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CHICAGO (AP) — A professor whose research is helping a California police department improve its strained relationship with the black community and a lawyer who advocates for victims of domestic abuse are among the 21 winners of this year's MacArthur Foundation "genius grants."
The Chicago-based John D. and Catherine T. MacArthur Foundation announced on Wednesday the 2014 recipients, who will each receive $625,000 to spend any way they like.
The professor and lawyer, part of an eclectic group that also includes scientists, mathematicians, historians, a cartoonist and a composer, are among several recipients whose work involves topics that have dominated the news in the past year.
"I think getting this (grant) speaks to people's sense that this is the kind of work that needs to be done," said recipient Jennifer Eberhardt, a Stanford University social psychologist who has researched racial stereotypes and crime.
Shrouded in secrecy, the selection process involves nominations from anonymous groups and recommendations from the foundation's board of directors. Recipients have no idea they've won until they get a call from the foundation, and even then recipients have been known to wonder initially if someone is trying to trick them.
John Henneberger, a housing advocate in Texas, said he was so stunned when he got his call that he had to sit down.
"I got really quiet and they (people he was with) were asking me, 'Did somebody die?" he said.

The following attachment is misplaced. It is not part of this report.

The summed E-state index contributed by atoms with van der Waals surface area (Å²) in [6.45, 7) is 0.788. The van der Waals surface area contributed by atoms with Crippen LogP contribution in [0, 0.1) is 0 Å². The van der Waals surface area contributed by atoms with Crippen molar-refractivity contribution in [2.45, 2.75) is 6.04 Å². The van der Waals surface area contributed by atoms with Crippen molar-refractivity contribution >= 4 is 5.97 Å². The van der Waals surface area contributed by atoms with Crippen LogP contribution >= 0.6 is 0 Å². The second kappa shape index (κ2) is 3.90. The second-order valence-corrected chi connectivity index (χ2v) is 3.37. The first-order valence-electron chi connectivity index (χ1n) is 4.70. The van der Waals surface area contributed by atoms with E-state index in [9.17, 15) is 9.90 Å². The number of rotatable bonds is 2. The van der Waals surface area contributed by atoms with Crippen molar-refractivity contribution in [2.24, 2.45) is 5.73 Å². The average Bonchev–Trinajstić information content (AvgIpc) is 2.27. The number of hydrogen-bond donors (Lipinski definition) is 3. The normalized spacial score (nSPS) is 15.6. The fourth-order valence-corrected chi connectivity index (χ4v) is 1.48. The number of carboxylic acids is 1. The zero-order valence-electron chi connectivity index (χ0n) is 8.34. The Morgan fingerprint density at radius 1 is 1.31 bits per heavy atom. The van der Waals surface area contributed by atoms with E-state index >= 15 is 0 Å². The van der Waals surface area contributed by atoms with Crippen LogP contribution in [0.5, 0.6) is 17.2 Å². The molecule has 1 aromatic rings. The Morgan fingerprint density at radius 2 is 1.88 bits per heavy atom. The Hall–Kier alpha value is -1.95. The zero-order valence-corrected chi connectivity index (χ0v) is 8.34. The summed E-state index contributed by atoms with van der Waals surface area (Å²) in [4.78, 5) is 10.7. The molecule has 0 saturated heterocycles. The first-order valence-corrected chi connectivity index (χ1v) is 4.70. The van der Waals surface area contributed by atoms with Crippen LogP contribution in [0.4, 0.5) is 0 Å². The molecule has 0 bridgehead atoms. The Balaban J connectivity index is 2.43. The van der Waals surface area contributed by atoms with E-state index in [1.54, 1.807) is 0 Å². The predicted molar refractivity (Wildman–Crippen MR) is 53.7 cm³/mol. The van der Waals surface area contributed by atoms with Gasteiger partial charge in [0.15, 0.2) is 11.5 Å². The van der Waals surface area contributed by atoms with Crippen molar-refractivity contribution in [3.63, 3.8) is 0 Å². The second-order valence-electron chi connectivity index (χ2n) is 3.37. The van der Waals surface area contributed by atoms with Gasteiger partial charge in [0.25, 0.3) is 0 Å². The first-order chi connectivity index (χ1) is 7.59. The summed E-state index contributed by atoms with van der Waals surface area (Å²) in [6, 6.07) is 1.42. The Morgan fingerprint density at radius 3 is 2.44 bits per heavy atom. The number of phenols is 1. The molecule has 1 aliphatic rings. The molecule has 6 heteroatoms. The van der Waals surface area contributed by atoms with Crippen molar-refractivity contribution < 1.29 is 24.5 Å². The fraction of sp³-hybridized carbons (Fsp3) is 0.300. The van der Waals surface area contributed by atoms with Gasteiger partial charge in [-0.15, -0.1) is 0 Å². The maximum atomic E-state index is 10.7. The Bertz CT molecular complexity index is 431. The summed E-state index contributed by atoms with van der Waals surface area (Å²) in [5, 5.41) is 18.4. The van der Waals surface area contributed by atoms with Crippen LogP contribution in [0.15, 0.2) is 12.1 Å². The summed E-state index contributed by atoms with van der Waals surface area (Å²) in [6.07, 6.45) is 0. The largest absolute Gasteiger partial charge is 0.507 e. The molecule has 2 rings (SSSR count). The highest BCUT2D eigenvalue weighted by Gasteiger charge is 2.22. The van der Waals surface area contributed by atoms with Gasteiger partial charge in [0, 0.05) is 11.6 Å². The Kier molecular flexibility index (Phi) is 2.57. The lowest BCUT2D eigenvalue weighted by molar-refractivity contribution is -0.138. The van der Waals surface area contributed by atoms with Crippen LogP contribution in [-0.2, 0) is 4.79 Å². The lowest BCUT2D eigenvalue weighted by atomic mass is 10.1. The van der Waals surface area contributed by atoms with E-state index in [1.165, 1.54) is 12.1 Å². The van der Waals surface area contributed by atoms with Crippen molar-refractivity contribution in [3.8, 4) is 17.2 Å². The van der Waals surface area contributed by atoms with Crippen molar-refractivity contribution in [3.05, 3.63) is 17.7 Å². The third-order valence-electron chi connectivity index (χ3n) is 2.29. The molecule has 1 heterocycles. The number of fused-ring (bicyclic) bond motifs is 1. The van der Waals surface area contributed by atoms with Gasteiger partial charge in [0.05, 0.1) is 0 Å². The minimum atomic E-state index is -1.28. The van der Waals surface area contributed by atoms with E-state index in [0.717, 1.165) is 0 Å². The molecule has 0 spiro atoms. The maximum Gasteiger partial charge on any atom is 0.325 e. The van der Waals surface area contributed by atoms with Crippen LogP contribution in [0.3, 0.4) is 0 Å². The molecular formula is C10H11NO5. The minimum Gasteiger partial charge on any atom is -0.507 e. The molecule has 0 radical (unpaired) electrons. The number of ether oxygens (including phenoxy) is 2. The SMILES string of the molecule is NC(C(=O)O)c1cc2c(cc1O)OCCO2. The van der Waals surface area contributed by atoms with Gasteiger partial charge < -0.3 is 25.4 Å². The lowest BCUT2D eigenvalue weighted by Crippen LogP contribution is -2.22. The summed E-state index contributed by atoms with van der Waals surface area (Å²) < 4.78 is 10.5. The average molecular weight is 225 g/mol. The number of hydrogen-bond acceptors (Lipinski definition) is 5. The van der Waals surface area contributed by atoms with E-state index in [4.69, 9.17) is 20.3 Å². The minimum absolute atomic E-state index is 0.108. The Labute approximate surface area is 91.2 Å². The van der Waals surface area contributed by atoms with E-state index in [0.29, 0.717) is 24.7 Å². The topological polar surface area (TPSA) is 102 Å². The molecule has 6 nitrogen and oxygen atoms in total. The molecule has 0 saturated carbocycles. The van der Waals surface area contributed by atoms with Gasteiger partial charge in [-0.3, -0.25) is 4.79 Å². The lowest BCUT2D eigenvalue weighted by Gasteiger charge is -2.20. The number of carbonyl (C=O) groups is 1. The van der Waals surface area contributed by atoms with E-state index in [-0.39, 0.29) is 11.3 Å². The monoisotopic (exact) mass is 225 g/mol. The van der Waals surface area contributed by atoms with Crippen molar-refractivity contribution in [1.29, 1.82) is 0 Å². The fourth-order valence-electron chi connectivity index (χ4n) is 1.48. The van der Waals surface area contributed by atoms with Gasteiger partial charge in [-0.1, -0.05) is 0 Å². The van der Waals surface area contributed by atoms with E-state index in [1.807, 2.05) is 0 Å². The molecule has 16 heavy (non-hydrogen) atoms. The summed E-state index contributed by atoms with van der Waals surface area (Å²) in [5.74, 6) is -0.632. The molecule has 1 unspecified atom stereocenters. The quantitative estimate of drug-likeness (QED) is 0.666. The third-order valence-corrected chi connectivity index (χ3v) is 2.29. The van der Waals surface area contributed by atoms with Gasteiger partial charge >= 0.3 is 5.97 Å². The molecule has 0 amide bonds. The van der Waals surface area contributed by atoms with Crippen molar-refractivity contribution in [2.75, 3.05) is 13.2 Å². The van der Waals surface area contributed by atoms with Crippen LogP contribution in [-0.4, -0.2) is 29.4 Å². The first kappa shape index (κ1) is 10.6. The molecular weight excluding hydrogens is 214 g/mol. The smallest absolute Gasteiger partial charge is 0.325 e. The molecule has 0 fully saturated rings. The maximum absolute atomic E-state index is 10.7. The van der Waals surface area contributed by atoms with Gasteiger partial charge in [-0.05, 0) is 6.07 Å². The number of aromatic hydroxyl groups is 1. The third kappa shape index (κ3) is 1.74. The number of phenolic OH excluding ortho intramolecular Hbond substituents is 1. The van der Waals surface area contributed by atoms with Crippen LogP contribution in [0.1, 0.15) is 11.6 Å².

Eberhart's work prompted the Oakland, California, police department to ask for her help studying racial biases among its officers and how those biases play out on the street — topics that have been debated nationally in the wake of the police shooting of Michael Brown, an unarmed black 18-year-old in Missouri. Eberhardt, who is also studying the use of body cameras by police — another topic of particular interest since Brown's shooting — said, "I hope this will show the work matters, holds value and promotes social change."
The justice system is also at the heart of Sarah Deer's work as a legal scholar and advocate for Native American women living on reservations, who suffer higher-than-average rates of domestic abuse and sexual violence.
Deer, a Native American who teaches law in Minnesota, met with women who simply stopped reporting such attacks because their tribal governments had been stripped of the authority to investigate and because federal authorities were often unwilling to do so, she said. The foundation pointed to her instrumental role in reauthorization of the Violence Against Women Act by Congress in 2013 that restored some of those abilities to tribes.
"For the first time since 1978 ... tribes (can) prosecute non-Indians who have committed acts of sexual assault and domestic violence on reservations," she said.
Like Deer, fellow recipient Jonathan Rapping has worked to improve the lives of others.
A former public defender, Rapping founded Gideon's Promise after seeing a legal system that he said valued speed over quality representation of the indigent. The organization trains, mentors and assists public defenders to help them withstand the intense pressure that can come with massive caseloads.
Today, the program that began in 2007 for 16 attorneys in two offices in Georgia and Louisiana has more than 300 participants in 15 states.
The foundation recognized Khaled Mattawa, an associate professor at the University of Michigan, for his poetry and translations of Arab contemporary poets.
Mattawa, who said he started translating the poetry as way to teach himself to write poetry, said the work can connect people from different cultures. "The poets are bearing witness not only to the humanity of their own people but of a shared humanity," he said.
The awards, given annually since 1981, are doled out over a five-year period. This year's class brings the number of recipients to more than 900.
Most winners are not widely known outside their fields, but the list has over the years included writer Susan Sontag and filmmaker John Sayles.
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